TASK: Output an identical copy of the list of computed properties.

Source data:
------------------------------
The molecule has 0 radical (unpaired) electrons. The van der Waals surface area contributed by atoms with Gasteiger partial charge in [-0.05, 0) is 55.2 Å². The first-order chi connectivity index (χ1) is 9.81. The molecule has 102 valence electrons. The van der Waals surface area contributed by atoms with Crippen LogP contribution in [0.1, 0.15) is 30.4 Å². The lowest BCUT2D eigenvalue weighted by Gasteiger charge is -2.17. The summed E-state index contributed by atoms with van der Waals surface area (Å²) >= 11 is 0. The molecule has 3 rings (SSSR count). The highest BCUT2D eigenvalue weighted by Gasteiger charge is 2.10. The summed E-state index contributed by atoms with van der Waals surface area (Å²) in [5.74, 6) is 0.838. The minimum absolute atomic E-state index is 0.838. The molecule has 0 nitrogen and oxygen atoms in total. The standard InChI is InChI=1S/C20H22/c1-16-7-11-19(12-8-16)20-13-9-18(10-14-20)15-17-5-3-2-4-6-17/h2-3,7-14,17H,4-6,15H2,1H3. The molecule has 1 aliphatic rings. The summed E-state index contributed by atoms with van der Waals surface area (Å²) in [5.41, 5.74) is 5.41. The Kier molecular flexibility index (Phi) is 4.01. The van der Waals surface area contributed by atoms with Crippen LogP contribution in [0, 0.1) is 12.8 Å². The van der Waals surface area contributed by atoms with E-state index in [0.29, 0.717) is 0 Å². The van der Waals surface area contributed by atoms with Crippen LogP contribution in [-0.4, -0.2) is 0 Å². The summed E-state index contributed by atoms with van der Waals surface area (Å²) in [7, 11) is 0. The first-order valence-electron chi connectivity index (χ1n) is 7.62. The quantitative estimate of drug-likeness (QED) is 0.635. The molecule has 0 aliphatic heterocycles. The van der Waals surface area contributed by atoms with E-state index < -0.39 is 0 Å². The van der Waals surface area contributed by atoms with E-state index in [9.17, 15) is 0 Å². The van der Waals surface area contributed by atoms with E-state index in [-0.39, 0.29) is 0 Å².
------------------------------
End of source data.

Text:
The molecule has 0 radical (unpaired) electrons. The van der Waals surface area contributed by atoms with Gasteiger partial charge in [-0.05, 0) is 55.2 Å². The first-order chi connectivity index (χ1) is 9.81. The molecule has 102 valence electrons. The van der Waals surface area contributed by atoms with Crippen LogP contribution in [0.1, 0.15) is 30.4 Å². The lowest BCUT2D eigenvalue weighted by Gasteiger charge is -2.17. The summed E-state index contributed by atoms with van der Waals surface area (Å²) >= 11 is 0. The molecule has 3 rings (SSSR count). The highest BCUT2D eigenvalue weighted by Gasteiger charge is 2.10. The summed E-state index contributed by atoms with van der Waals surface area (Å²) in [5.74, 6) is 0.838. The minimum absolute atomic E-state index is 0.838. The molecule has 0 nitrogen and oxygen atoms in total. The standard InChI is InChI=1S/C20H22/c1-16-7-11-19(12-8-16)20-13-9-18(10-14-20)15-17-5-3-2-4-6-17/h2-3,7-14,17H,4-6,15H2,1H3. The molecule has 1 aliphatic rings. The summed E-state index contributed by atoms with van der Waals surface area (Å²) in [5.41, 5.74) is 5.41. The Kier molecular flexibility index (Phi) is 4.01. The van der Waals surface area contributed by atoms with Crippen LogP contribution in [0, 0.1) is 12.8 Å². The van der Waals surface area contributed by atoms with E-state index in [0.29, 0.717) is 0 Å². The van der Waals surface area contributed by atoms with Crippen LogP contribution in [-0.4, -0.2) is 0 Å². The summed E-state index contributed by atoms with van der Waals surface area (Å²) in [7, 11) is 0. The first-order valence-electron chi connectivity index (χ1n) is 7.62. The quantitative estimate of drug-likeness (QED) is 0.635. The molecule has 0 aliphatic heterocycles. The van der Waals surface area contributed by atoms with E-state index < -0.39 is 0 Å². The van der Waals surface area contributed by atoms with E-state index in [9.17, 15) is 0 Å². The van der Waals surface area contributed by atoms with E-state index in [-0.39, 0.29) is 0 Å².